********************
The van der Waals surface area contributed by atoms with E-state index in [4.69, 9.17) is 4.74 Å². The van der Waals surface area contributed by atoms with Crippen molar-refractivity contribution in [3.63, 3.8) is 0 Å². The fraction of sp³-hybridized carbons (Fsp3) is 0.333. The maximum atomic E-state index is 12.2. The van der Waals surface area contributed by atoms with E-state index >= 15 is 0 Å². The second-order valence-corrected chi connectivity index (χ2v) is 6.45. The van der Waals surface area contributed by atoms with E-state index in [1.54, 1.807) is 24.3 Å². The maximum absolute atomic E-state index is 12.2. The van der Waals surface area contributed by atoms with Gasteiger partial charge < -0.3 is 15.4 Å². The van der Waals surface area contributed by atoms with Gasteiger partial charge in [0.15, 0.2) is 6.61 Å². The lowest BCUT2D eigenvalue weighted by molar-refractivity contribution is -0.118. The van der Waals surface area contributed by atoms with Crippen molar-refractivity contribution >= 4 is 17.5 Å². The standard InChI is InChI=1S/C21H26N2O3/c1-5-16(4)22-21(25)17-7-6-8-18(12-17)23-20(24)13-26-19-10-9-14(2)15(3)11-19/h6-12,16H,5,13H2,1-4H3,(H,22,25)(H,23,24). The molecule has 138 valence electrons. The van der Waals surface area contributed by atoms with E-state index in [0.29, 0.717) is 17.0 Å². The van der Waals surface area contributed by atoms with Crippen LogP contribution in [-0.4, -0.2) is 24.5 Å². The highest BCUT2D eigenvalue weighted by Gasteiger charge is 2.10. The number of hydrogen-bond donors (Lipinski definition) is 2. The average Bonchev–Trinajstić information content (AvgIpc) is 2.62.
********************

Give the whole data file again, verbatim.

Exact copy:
The van der Waals surface area contributed by atoms with E-state index in [4.69, 9.17) is 4.74 Å². The van der Waals surface area contributed by atoms with Crippen molar-refractivity contribution in [3.63, 3.8) is 0 Å². The fraction of sp³-hybridized carbons (Fsp3) is 0.333. The maximum atomic E-state index is 12.2. The van der Waals surface area contributed by atoms with E-state index >= 15 is 0 Å². The second-order valence-corrected chi connectivity index (χ2v) is 6.45. The van der Waals surface area contributed by atoms with E-state index in [1.54, 1.807) is 24.3 Å². The maximum absolute atomic E-state index is 12.2. The van der Waals surface area contributed by atoms with Gasteiger partial charge < -0.3 is 15.4 Å². The van der Waals surface area contributed by atoms with Gasteiger partial charge in [0.15, 0.2) is 6.61 Å². The lowest BCUT2D eigenvalue weighted by molar-refractivity contribution is -0.118. The van der Waals surface area contributed by atoms with Crippen molar-refractivity contribution >= 4 is 17.5 Å². The standard InChI is InChI=1S/C21H26N2O3/c1-5-16(4)22-21(25)17-7-6-8-18(12-17)23-20(24)13-26-19-10-9-14(2)15(3)11-19/h6-12,16H,5,13H2,1-4H3,(H,22,25)(H,23,24). The molecule has 138 valence electrons. The van der Waals surface area contributed by atoms with E-state index in [0.29, 0.717) is 17.0 Å². The van der Waals surface area contributed by atoms with Crippen LogP contribution in [-0.4, -0.2) is 24.5 Å². The highest BCUT2D eigenvalue weighted by Gasteiger charge is 2.10. The number of hydrogen-bond donors (Lipinski definition) is 2. The average Bonchev–Trinajstić information content (AvgIpc) is 2.62.